Hartford Looks To Rehab Municipal Building
White River Junction — As time goes on, the Hartford Muncipal Building grows older, and so too does the Municipal Building renovation project.
Now, after about a decade of on-and-off discussions, a slim majority Selectboard members has endorsed an ambitious timeline for action.Work, they say, needs to be done soon to avoid a more expensive fix down the road.
“We (would) have to replace it piecemeal,” Selectman Simon Dennis said of the building, “it’s going to end up being more expensive.”
During a meeting earlier this week, a divided Selectboard narrowly voted to form a committee to review previous renovation proposals and to develop a new proposal to put before voters at Town Meeting in March.
The committee, which will be made up of five members of the public and one or two Selectboard representatives, will likely be chosen next Tuesday, said Dennis . As of Wednesday , Selectboard Chairman Ken Parker said two applications for appointments have been received.
By Dec. 15, the committee is meant to formulate the language for a bond issue, which is the process by which the town would borrow the money for the project. If voters approve the bond, the same committee would work with an architect to present a final project to the Selectboard .
On Tuesday, some of the Selectboard members were concerned that the timeline to have a proposal ready for Town Meeting was too compressed.
Sam Romano and Alex DeFelice joined Parker in voting against the committee. Dennis, Vice Chairman F.X. Flinn, Bethany Fleishman and Sonia Knight voted in the affirmative.
“This can get done,” Dennis said. “There’s a push to form this committee.”
Parker said that the amount of work will be “monumental” for the time allotted. He voted against forming the committee because he wanted something on a smaller scale to address some of the most pressing problems to happen sooner, he said. And he’s not sure the committee will finish all its duties on time, even if enough worthy applicants apply before the next Selectboard meeting.
“I’m hopeful that they will,” he said. “I’m not optimistic that they will. I think they’ve bitten off more than they can chew.”
The Municipal Building, which was built in 1884, hasn’t been renovated since the mid-1950s aside from a wiring job done about two decades ago.
Over time, a host of problems with the building have developed. For instance, the bathrooms aren’t up to code, and there’s no elevator, preventing handicap access to the second floor. The north wall is shifting; there are soft spots in the floors; and the roof leaks. Bugs and rodents — and an occasional bat — have been know to make appearances.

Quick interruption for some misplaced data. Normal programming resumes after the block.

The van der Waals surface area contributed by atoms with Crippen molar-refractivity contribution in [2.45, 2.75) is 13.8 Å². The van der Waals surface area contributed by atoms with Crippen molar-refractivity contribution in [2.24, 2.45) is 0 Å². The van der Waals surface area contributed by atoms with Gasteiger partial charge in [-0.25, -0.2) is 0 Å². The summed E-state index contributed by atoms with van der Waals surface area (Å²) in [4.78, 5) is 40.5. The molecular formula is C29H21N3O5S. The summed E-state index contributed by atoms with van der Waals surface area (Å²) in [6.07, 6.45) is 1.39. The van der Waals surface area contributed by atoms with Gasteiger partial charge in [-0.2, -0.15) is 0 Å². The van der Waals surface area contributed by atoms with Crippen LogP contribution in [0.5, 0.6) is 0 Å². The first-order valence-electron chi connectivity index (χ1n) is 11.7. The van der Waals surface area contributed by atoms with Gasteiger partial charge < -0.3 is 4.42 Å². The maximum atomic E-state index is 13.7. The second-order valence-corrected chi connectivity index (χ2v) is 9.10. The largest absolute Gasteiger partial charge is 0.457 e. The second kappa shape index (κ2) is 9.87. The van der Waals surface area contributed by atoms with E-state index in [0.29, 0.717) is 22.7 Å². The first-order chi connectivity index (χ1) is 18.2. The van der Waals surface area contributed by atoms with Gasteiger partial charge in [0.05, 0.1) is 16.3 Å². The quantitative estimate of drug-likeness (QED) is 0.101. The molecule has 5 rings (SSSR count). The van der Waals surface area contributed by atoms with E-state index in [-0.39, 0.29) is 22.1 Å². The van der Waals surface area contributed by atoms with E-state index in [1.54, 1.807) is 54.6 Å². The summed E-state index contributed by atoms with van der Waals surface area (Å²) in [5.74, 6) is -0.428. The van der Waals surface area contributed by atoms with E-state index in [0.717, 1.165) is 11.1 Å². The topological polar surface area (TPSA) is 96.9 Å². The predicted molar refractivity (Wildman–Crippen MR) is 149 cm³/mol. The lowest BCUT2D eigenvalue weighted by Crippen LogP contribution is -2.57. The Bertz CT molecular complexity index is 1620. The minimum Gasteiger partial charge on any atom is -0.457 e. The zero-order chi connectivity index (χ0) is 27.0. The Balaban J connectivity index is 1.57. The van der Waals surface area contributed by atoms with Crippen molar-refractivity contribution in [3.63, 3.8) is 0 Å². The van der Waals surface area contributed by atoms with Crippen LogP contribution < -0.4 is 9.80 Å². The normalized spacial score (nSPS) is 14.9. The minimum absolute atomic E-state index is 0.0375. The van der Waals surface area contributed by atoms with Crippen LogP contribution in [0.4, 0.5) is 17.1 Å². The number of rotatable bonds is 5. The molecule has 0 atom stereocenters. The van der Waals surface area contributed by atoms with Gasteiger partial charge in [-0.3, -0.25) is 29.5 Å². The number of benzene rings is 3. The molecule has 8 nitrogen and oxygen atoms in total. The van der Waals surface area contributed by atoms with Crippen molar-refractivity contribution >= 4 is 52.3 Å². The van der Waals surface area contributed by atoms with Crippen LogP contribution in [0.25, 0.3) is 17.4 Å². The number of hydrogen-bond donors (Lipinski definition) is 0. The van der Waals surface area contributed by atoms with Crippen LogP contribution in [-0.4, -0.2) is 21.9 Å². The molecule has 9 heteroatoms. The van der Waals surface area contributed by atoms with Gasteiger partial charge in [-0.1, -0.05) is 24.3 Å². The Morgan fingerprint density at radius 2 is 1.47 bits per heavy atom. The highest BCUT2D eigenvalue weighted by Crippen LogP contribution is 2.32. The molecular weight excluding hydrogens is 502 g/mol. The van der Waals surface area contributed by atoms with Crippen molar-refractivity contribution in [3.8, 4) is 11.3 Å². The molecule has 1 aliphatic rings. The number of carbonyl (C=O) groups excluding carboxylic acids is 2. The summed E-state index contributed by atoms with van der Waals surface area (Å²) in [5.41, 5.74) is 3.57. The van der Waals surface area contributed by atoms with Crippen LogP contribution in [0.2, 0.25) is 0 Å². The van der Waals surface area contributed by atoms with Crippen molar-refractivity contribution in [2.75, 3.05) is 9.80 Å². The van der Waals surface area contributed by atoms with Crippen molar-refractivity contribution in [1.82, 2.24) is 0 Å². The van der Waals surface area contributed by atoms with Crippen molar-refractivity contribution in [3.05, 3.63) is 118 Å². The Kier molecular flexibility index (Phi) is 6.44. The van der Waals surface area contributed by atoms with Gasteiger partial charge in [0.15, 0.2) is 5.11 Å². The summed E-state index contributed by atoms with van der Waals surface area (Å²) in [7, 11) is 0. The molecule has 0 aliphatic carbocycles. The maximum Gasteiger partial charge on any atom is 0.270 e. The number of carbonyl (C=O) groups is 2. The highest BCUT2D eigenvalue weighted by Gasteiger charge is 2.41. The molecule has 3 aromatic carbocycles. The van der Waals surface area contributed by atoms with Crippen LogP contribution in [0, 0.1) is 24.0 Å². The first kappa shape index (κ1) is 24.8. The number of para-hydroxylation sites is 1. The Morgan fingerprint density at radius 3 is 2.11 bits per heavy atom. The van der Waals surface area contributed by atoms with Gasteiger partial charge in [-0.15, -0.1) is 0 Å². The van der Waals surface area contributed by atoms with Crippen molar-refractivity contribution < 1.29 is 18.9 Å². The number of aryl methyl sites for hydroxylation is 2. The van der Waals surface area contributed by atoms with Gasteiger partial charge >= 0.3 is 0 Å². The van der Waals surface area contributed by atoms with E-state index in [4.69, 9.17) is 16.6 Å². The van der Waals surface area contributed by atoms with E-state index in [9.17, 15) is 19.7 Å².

Pat Stark, a records and information specialist in Lister’s Office, said the building’s brick walls provide little insulation and cold air easily pushes through the old window frames.
“When people come into our municipal building, I don’t think that shows our town off very well,” Flinn said. “And I also know that it has an impact on people who work in that building. It’s not a very comfortable or enjoyable environment to be in.”
The board members who voted against the motion worried that there simply isn’t enough time to analyze previous work and come up with new ideas, especially as deadlines loom.
“Instead of relying on work that’s been done, there’s a tendency to want to step back and make sure the process is proper, and this has happened and that has happened,” Parker said. “And it’s delaying us getting some relatively routine things taken care of.”
In 2009, voters turned down a proposal to borrow ups to $4.7 million bond to either renovate or replace the building.
Flinn, who said he voted against the bond that year, said that proposal’s downfall was communication with voters — it seemed that all options hadn’t been explored, he said. Plus, the economy did tank several months earlier and another bond issue — for a water and sewer project — was on the ballot.
So the question is, come March, with the economy likely to still be uneven and another bond issue already on the ballot — this time for $8.85 million to revitalize several of Hartford’s recreational facilities — can the Municipal Building renovations win voter approval — assuming, of course, the bond issue is drafted in time?
According to Dennis, it’s a situation that “has us all scratching our heads a little bit.”
“This is certainly a time when people are very careful with what they’re going to approve,” Parker said. “And there may be a tipping point beyond which they say, ‘Enough is enough.’ ”
Jon Wolper can be reached at email@example.com or 603-727-3248.